Sudden Acceleration - Kia Forum

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post #1 of 2 (permalink) Old 11-23-2018, 11:19 AM Thread Starter
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Sudden Acceleration

Last week I was pulling into a parking spot in my 2010 Kia Forte with my foot on the brake and all of the sudden the car took off on me crashing into the retaining wall. Kia claims they have never heard of the issue and there isn't currently a recall. Has anyone else had this issue and if so do you know what caused it. The car is still under warranty and more than likely can be repaired (I am still awaiting a final answer from the body shop) however, I am afraid to drive it and I can't very well sell it to someone knowing this danger exists.

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post #2 of 2 (permalink) Old 02-12-2019, 01:09 PM
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The first question usually asked is, "Is it possible you hit the gas instead of the brake pedal?" That was the case many times in the famous Audi 5000 unintended acceleration issue.

AFAIK KIA are not in play in the SUA (Sudden Unintended Acceleration) sweeps. Not to say something could not have happened. You were there, none of us were.
"Tin whiskers" (look it up, plenty on both sides of that argument) were suspected in the more recent Toyota SUA. A California CHIPS officer, who you'd think would be among the most-skilled drivers on the road, and several family died when he couldn't control speed in IIRC a loaner Avalon and the car took off at 120 MPH.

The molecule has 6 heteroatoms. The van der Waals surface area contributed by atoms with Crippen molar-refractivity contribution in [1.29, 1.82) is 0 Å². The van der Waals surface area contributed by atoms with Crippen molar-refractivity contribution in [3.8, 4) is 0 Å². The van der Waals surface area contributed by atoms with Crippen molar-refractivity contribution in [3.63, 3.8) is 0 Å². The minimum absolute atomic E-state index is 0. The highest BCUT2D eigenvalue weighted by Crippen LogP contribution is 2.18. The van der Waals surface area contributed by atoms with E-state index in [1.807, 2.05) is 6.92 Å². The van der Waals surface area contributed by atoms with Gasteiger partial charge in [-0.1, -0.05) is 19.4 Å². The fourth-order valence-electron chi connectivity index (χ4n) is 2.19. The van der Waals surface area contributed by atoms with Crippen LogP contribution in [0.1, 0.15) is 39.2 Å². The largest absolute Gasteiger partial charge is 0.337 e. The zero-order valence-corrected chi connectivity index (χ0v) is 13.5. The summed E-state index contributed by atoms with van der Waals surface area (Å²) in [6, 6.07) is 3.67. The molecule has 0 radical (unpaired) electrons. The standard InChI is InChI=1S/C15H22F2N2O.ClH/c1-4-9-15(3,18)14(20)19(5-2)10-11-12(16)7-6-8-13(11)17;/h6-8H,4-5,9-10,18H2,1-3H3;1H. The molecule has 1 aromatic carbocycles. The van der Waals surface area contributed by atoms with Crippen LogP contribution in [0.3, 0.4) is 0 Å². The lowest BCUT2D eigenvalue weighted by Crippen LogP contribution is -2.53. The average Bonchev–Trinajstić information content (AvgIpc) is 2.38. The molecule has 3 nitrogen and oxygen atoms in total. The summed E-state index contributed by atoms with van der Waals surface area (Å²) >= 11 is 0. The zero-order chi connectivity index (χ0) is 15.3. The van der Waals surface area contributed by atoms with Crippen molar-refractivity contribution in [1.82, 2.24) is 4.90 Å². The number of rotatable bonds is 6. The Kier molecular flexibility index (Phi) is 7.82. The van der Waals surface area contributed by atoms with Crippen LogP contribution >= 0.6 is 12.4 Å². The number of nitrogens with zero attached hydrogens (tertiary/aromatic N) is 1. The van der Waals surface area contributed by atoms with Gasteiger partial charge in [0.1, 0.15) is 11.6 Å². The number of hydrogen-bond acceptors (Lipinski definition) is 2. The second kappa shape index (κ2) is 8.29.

A Look Back at the Audi 5000 and Unintended Acceleration
Friday, March 14th, 2014 by Michael Barr

I was in high school in the late 1980’s when NHTSA (pronounced “nit-suh”), Transport Canada, and others studied complaints of unintended acceleration in Audi 5000 vehicles. Looking back on the Audi issues, and in light of my own recent role as an expert investigating complaints of unintended acceleration in Toyota vehicles, there appears to be a fundamental contradiction between the way that Audi’s problems are remembered now and what NHTSA had to say officially at the time.

Here’s an example from a pretty typical remembrance of what happened, from a 2007 article written “in defense of Audi”:

In 1989, after three years of study[], the National Highway Traffic Safety Administration (NHTSA) issued their report on Audi’s “sudden unintended acceleration problem.” NHTSA’s findings fully exonerated Audi… The report concluded that the Audi’s pedal placement was different enough from American cars’ normal set-up (closer to each other) to cause some drivers to mistakenly press the gas instead of the brake.

And here’s what NHTSA’s official Audi 5000 report actually concluded:

Some versions of Audi idle-stabilization system were prone to defects which resulted in excessive idle speeds and brief unanticipated accelerations of up to 0.3g. These accelerations could not be the sole cause of [long-duration unintended acceleration incidents], but might have triggered some [of the long-duration incidents] by startling the driver.”

Contrary to the modern article, NHTSA’s original report most certainly did not “fully exonerate” Audi. Similarly, though there were differences in pedal configuration compared to other cars, NHTSA seems to have concluded that the first thing that happened was a sudden unexpected surge of engine power that startled drivers and that the pedal misapplication sometimes followed that.